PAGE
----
Monday, 22 December 2014

John+McKenna+PNG Comment

The next Milford Haven?

John McKenna, Editor

UK green light for shale gas

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London – Shale gas drilling in the UK has been given the go-ahead by MPs in a new report looking at the impact it could have on water supplies, energy security and greenhouse gas emissions.

The inquiry found no evidence that the hydraulic fracturing process involved in shale gas extraction - known as ’fracking’ - poses a direct risk to underground water aquifers provided the drilling well is constructed properly. The committee concluded that, on balance, a moratorium in the UK is not justified or necessary at present.

The MPs, however, urged the Department of Energy and Climate Change (DECC) to monitor drilling activity extremely closely in its early stages in order to assess its impact on air and water quality.

“There has been a lot of hot air recently about the dangers of shale gas drilling, but our inquiry found no evidence to support the main concern - that UK water supplies would be put at risk, said Tim Yeo MP, chair of the Committee.

There appears to be nothing inherently dangerous about the process of ’fracking’ itself and as long as the integrity of the well is maintained shale gas extraction should be safe,” said Yeo. “The Government’s regulatory agencies must of course be vigilant and monitor drilling closely to ensure that air and water quality is not being affected.”

Shale gas extraction could reduce the UK’s dependence on imported gas, but it is unlikely to have a dramatic effect on domestic gas prices, according to the report.

The British Geological Survey estimates that the UK’s onshore shale gas resources could be as large as 150 billion cubic metres – equivalent to roughly 1.5 years of total UK gas consumption and worth approximately £28 billion at current prices.

The UK’s potential offshore reserves could “dwarf” onshore supplies, however, and the committee calls on the Government to encourage the development of the offshore shale gas industry in the UK. Worldwide shale gas could add 40% to recoverable natural gas resources, mostly in China and the US.

“Onshore shale gas reserves in the UK could be quite considerable and will certainly help us increase our energy security - though not, unfortunately, very dramatically,” said Yeo. “Offshore reserves may be much higher and, while more costly to recover, could potentially deliver self-sufficiency in gas for the UK at some point in the future.”

Greenhouse gas emissions from gas are lower than from coal, but are still much higher than many low-carbon technologies - like nuclear, solar or wind power. Concerns have been raised about shale gas, because it is made up of methane, a greenhouse gas far more potent than carbon dioxide. However, methane would only be released through leaks from the well or pipelines and the MPs are confident that this can be easily minimised through regulation and enforcement.

“It is understandable that environmentalists have concerns about methane emissions from shale gas after YouTube videos from the US apparently showed people setting fire to tap water,” Yeo noted. “Regulations in the UK are stronger than in the States and should stop anything of the sort from happening here.”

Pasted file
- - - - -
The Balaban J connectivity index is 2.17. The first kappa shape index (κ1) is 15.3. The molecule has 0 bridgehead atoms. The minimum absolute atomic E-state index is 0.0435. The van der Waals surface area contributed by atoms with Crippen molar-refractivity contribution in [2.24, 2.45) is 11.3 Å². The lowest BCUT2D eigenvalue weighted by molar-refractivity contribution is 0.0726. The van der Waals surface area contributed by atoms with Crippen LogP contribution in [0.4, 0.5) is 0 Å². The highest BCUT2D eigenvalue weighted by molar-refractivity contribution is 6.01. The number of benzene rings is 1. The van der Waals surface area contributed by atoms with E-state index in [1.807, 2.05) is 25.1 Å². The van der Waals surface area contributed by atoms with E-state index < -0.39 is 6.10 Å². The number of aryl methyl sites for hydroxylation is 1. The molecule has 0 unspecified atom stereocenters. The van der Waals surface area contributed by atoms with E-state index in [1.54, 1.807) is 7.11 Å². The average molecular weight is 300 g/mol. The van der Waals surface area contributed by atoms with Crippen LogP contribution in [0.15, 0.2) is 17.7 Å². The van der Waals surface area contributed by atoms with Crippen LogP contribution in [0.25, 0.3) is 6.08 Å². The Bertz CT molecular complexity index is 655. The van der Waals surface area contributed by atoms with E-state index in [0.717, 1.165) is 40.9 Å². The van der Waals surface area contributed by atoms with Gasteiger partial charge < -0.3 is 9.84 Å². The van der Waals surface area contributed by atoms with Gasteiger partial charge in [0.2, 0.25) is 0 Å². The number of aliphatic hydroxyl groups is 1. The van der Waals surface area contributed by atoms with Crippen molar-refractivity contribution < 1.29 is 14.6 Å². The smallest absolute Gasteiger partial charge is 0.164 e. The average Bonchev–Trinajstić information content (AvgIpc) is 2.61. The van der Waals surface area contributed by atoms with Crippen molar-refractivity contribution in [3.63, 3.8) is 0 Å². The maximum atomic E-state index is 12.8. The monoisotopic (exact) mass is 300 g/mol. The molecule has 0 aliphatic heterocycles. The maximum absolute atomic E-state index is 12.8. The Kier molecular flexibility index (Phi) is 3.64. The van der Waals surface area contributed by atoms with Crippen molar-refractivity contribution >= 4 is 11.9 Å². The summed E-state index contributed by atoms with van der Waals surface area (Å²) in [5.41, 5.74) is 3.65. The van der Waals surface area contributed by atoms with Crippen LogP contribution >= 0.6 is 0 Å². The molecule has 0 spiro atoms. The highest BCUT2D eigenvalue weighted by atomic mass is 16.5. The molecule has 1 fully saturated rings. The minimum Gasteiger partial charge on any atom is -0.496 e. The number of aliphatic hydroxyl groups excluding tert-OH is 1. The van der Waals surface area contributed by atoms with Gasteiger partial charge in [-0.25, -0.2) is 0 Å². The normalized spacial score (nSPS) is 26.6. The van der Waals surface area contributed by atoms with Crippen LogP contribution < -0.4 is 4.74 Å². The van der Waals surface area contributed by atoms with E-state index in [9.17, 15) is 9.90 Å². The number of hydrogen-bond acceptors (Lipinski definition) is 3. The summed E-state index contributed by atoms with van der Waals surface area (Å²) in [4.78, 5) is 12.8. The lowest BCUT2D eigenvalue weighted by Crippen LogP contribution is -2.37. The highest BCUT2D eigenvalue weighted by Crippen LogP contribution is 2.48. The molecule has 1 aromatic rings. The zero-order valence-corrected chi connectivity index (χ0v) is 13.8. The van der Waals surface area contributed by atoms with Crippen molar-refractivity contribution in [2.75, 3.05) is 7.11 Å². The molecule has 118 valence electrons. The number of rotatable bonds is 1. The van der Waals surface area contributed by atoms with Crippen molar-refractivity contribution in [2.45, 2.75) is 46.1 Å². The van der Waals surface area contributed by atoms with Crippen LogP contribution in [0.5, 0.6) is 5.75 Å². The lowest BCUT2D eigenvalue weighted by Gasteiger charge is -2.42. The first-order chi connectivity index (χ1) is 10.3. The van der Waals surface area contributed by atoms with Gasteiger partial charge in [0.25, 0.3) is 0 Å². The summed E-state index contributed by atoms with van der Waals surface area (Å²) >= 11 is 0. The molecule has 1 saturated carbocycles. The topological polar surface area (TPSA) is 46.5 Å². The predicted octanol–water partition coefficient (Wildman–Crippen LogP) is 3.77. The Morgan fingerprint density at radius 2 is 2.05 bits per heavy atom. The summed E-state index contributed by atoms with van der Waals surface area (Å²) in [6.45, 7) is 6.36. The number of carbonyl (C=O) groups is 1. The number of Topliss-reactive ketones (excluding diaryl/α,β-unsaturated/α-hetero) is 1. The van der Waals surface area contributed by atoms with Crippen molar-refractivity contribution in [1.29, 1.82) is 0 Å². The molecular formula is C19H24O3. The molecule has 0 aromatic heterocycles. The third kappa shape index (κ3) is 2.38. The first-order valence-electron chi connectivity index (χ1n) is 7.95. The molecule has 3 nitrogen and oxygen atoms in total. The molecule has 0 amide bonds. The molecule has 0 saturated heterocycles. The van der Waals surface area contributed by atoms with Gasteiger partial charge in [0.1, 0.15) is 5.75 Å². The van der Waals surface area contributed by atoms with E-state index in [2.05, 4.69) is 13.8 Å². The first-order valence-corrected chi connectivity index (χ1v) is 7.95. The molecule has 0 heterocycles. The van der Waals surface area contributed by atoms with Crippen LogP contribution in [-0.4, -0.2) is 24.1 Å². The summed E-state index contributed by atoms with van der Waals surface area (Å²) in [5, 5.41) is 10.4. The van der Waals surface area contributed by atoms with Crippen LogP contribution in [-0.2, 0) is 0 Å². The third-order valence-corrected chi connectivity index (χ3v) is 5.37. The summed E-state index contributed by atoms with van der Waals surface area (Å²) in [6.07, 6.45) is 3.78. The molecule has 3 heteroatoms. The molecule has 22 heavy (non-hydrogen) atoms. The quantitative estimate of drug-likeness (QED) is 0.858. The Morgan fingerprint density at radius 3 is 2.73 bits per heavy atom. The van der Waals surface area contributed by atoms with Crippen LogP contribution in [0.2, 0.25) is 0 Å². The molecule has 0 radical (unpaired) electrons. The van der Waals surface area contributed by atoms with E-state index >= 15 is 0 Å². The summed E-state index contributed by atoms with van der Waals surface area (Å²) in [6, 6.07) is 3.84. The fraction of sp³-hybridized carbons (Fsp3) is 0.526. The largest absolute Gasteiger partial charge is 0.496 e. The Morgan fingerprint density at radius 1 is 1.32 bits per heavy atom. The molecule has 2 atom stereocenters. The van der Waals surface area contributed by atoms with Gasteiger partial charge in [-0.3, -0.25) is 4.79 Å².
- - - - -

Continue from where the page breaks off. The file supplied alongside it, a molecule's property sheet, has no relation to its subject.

Shale gas could reduce carbon dioxide emissions globally, according to the report, by encouraging a switch from coal to gas for electricity generation, particularly in developing economies. However, it will not be sufficient to meet long term emissions reductions targets and avoid the worst effects of global climate disruption.

Committee chair Yeo concluded: “Shale gas could encourage more countries to switch from coal to gas, which in some cases could halve power station emissions. But if it has a downward effect on gas prices it could divert much needed investment away from lower carbon technologies like solar, wind, wave or tidal power.

“The emergence of shale gas increases the urgency of bringing carbon capture and storage technology to the market and making it work for gas as well as coal.”

Commenting on the report, Mark Miller, chief executive of Cuadrilla Resources, said: “The Committee has carried out a very thorough investigation, including spending a day examining our Blackpool operations in great detail. We also gave detailed written evidence and provided several hours of oral evidence at Westminster.

“We have always supported the case for maintaining the present stringent regulatory standards in the UK to continue to provide clear precautionary safeguards against the concerns which have been highlighted and much debated in the United States, where regulatory standards differ.

“We will continue to operate our sites as exemplar on-shore natural gas projects and to continue to set a European bench-mark for use of state-of-the-art equipment combined with the most stringent site standards, operating procedures and precautionary safeguards.

“Cuadrilla will continue to maintain its high standards for exploration of natural gas from shale in the UK and across Europe and to work closely with all the regulatory agencies on an on-going basis.”

Readers' comments (1)

  • So explain to me what happens to the thousands of gallons of corrosion inhibiting fluids that are poured into the wells and how they do not get into the aquifers and pollute the ground water?

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